OctoberNomicon 2022 is upon us! Submissions are still open!
As many of you know, every October we do 31 days of new RPG monsters for Cthulhu Roleplaying. Well, it’s time to ask for submissions again!! Do you have a beastie in your crawl that you want to get out? Are you feeling especially plucky and want to write a full scenario? Are you a fiction writer and have a terrifying tale for us? Are you an artist willing to trade your creation in exchange for early (SECRET DO NOT SHARE) access to this year’s submissions? Reach out today at [email protected]
I was fortunate enough to be advanced a copy of this book prior to publication. And I mean fortunate. This book is destined to generate strong sales, firstly on the strength of the names involved (Neil Gaiman, Clive Barker, Ramsey Campbell), and then on the strength of the poem and stories included. Stephanie M. Wytovich leads off with an effective piece of verse, which leads into what I think is the best story in the book: Brian Kirk’s “Picking Splinters From a Sex Slave.” That story illustrates what lengths a person might go to to accomodate a loved one, in exquisite detail. The actual tableau is revolting, but the internal logic is inescapable. The tone is perfect. “Splinters” is followed by Lisa Mannetti and then Neil Gaiman. Both stories are good — not pedestrian, but are overshadowed by the excellence of Kirk’s piece. Christopher Cooke’s “Dominion” levels up one from those and leads into a tetralogy of really effective horror tales by Mercedes M. Yardley, Paul Tremblay, Damien Angelica Walters, and Richard Thomas, before Clive Barker takes center stage with his “Coming To Grief”. I’m not going to say that this story is as good as “classic Barker” pieces like “In the Hills, the Cities”, but it is a Barker story, and has a certain resonance. The second-best story, John F.D. Taff’s “Cards for His Spokes, Coins for His Fare”, which has distinct Kingian undertones, is set in the early 70s of my own childhood and morphs into a fairly classic ghost yarn. Cheers for the setting and characters. Amanda Gowin contributes a decent piece, “Cellar’s Dog”, with a good portrait of po’ white trash, and Kevin Lucia adds “When We All Met at the Ofrenda”, which again hits me especially, as I live in the Southwest and am familiar with the lore that contributes to the setting and setup. That’s followed by good pieces from Maria Alexander and Josh Malerman, before the capstone, Ramsey Campbell’s “The Place of Revelation”, which does not disappoint. Strong, strong, strong. Pieces that find beauty in grotesquerie, love amid the ruins, that entice you with beauty and magic and then hang you on a meathook, still wanting more. Gutted will have out your liver and lights in an instant, after you give your heart willingly. An easy five stars.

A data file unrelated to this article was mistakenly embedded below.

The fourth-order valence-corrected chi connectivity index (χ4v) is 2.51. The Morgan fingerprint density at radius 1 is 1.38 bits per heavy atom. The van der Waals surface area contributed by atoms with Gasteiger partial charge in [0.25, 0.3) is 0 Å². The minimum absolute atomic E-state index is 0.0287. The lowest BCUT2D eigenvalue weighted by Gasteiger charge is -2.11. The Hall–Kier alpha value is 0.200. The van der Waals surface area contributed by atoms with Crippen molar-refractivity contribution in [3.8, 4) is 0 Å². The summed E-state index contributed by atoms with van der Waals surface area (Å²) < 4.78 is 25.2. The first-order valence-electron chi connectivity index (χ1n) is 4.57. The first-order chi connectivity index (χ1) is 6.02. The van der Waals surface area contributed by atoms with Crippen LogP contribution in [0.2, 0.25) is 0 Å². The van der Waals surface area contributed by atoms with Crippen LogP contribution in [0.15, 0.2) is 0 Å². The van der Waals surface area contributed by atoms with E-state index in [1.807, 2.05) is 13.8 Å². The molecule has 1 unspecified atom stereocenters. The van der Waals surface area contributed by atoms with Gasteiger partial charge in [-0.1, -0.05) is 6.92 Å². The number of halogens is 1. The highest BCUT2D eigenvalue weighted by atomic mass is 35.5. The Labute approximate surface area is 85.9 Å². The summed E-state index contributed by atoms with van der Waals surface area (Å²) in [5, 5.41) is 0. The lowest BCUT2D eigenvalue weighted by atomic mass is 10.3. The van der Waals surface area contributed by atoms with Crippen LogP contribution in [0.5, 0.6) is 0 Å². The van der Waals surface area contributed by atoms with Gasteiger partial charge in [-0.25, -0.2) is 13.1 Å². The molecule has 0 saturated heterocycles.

(note-some of the events in this series refer to the story “Pnakotic Reaction”, from the anthology “The Fall of Cthulhu“, published by Horrified Press. Therefore the author recommends the purchase of same 🙂
Some of the material was inspired by the moderators and denizens of the online community Lovecraft Eternal. )